Time: 4-7 hours depending on fitness level.
Distance: 10 km.
Grade 1 (YDS): Technically easy, low risk of injury. Hands are not generally required but there may be a steep ascent.
Cable car down: R210 (2021).
Kasteelspoort is one of the most popular hikes up the Western side of Table Mountain. The name Kasteelspoort means Castle's Portal in Afrikaans (originally Dutch). This side of the mountain was previously know as the Kasteelberge (Castle Mountains). The first part of the trail is the old Pipe Track, which was constructed to service a pipeline that was built to carry water from Table Mountain's back table to the Molteno reservoir in Oranjezicht.
We walk along the Atlantic side of Table Mountain and are treated to spectacular views of Camps Bay and Bakoven before we start heading up the Twelve Apostles. The name Twelve Apostles refers to the twelve butresses that outline this side of the mountain.
Table Mountain looks flat when seen from the front, but experienced from this side - it is anything but flat. Getting to the top is a little workout, but we stop along the route to take in the stunning views. We're wakling in the Cape Floristic Region, one of the six floral kingdoms in the world and home to the Fynbos vegetation.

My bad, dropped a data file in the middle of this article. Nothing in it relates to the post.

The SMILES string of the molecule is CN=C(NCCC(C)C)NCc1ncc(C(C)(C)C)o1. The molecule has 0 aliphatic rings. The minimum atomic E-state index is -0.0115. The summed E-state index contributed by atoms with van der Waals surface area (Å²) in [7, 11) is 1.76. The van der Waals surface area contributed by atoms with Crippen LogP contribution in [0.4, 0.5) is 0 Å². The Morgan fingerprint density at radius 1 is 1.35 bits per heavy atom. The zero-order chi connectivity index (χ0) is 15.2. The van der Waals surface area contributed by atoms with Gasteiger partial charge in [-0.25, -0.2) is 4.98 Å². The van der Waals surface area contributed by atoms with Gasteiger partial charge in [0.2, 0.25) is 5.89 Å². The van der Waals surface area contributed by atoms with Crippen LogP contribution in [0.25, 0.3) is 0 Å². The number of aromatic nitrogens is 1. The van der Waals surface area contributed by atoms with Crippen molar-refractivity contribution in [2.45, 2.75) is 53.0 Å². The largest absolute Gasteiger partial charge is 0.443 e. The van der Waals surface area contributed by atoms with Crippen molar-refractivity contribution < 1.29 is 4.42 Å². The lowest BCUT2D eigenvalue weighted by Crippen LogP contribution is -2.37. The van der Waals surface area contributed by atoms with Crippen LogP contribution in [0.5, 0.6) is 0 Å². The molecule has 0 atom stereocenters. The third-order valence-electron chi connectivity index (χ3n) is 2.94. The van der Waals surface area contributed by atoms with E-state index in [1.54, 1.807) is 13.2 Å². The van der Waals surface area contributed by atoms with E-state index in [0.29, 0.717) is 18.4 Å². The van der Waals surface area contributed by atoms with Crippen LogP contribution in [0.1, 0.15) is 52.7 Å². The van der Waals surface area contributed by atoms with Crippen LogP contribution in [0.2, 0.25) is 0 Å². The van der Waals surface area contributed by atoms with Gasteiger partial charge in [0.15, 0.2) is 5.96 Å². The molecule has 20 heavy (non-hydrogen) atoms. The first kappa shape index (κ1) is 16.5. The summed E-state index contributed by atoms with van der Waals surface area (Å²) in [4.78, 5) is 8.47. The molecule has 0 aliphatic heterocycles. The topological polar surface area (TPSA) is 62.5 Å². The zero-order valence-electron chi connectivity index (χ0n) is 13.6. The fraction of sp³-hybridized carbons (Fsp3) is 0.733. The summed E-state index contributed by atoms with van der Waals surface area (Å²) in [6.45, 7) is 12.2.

The trail winds its way up the ravine. At the top of Kasteelspoort there are remnants of the old cable car that was used to ship supplies for the construction of the reservoirs on the top of Table Mountain in the late 1800s.
We stop at the famous cliff overhang referred to as the Diving Board, featured in many an Instagram account.
The trail continues through the Valley of the Red Gods, the Valley of Isolation and Echo Valley to the upper cable car station.
On arrival at the upper cable car station we spend some time to take in the 360 degree views. On clear days it will give you a phenomenal bird's view of the city bowl, Lion's Head, Devil's Peak, Table Bay, Robben Island, the southern suburbs and the Cape Peninsula.
We take the cable car down the mountain.